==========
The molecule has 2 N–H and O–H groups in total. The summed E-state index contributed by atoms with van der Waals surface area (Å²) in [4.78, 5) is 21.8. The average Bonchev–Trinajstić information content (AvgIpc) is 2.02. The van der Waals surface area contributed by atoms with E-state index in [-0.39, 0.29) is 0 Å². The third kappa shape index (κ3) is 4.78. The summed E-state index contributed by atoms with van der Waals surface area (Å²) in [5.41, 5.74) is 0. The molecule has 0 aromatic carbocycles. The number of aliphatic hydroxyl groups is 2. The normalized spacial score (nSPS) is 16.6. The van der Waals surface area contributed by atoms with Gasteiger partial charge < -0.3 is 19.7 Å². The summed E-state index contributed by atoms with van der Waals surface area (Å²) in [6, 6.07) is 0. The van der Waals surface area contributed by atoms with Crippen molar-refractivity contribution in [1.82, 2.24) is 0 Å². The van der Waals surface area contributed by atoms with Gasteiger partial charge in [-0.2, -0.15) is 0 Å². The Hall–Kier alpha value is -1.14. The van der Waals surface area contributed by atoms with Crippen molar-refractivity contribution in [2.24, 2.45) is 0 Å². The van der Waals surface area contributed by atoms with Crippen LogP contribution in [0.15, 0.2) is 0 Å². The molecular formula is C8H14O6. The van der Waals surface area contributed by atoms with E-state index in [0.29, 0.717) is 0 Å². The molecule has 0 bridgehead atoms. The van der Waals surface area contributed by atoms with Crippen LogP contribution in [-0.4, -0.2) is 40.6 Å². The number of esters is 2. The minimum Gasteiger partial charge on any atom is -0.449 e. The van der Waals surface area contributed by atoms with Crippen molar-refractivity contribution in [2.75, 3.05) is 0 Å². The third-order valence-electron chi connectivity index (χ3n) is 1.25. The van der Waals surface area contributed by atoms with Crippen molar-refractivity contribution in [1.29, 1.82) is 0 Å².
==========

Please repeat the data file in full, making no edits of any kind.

The molecule has 2 N–H and O–H groups in total. The summed E-state index contributed by atoms with van der Waals surface area (Å²) in [4.78, 5) is 21.8. The average Bonchev–Trinajstić information content (AvgIpc) is 2.02. The van der Waals surface area contributed by atoms with E-state index in [-0.39, 0.29) is 0 Å². The third kappa shape index (κ3) is 4.78. The summed E-state index contributed by atoms with van der Waals surface area (Å²) in [5.41, 5.74) is 0. The molecule has 0 aromatic carbocycles. The number of aliphatic hydroxyl groups is 2. The normalized spacial score (nSPS) is 16.6. The van der Waals surface area contributed by atoms with Gasteiger partial charge < -0.3 is 19.7 Å². The summed E-state index contributed by atoms with van der Waals surface area (Å²) in [6, 6.07) is 0. The van der Waals surface area contributed by atoms with Crippen molar-refractivity contribution in [1.82, 2.24) is 0 Å². The van der Waals surface area contributed by atoms with Gasteiger partial charge in [-0.2, -0.15) is 0 Å². The Hall–Kier alpha value is -1.14. The van der Waals surface area contributed by atoms with Crippen molar-refractivity contribution in [2.24, 2.45) is 0 Å². The van der Waals surface area contributed by atoms with Crippen LogP contribution in [0.15, 0.2) is 0 Å². The molecular formula is C8H14O6. The van der Waals surface area contributed by atoms with E-state index in [0.29, 0.717) is 0 Å². The molecule has 0 bridgehead atoms. The van der Waals surface area contributed by atoms with Crippen LogP contribution in [-0.4, -0.2) is 40.6 Å². The number of esters is 2. The minimum Gasteiger partial charge on any atom is -0.449 e. The van der Waals surface area contributed by atoms with Crippen molar-refractivity contribution in [2.75, 3.05) is 0 Å². The third-order valence-electron chi connectivity index (χ3n) is 1.25. The van der Waals surface area contributed by atoms with Crippen molar-refractivity contribution in [1.29, 1.82) is 0 Å².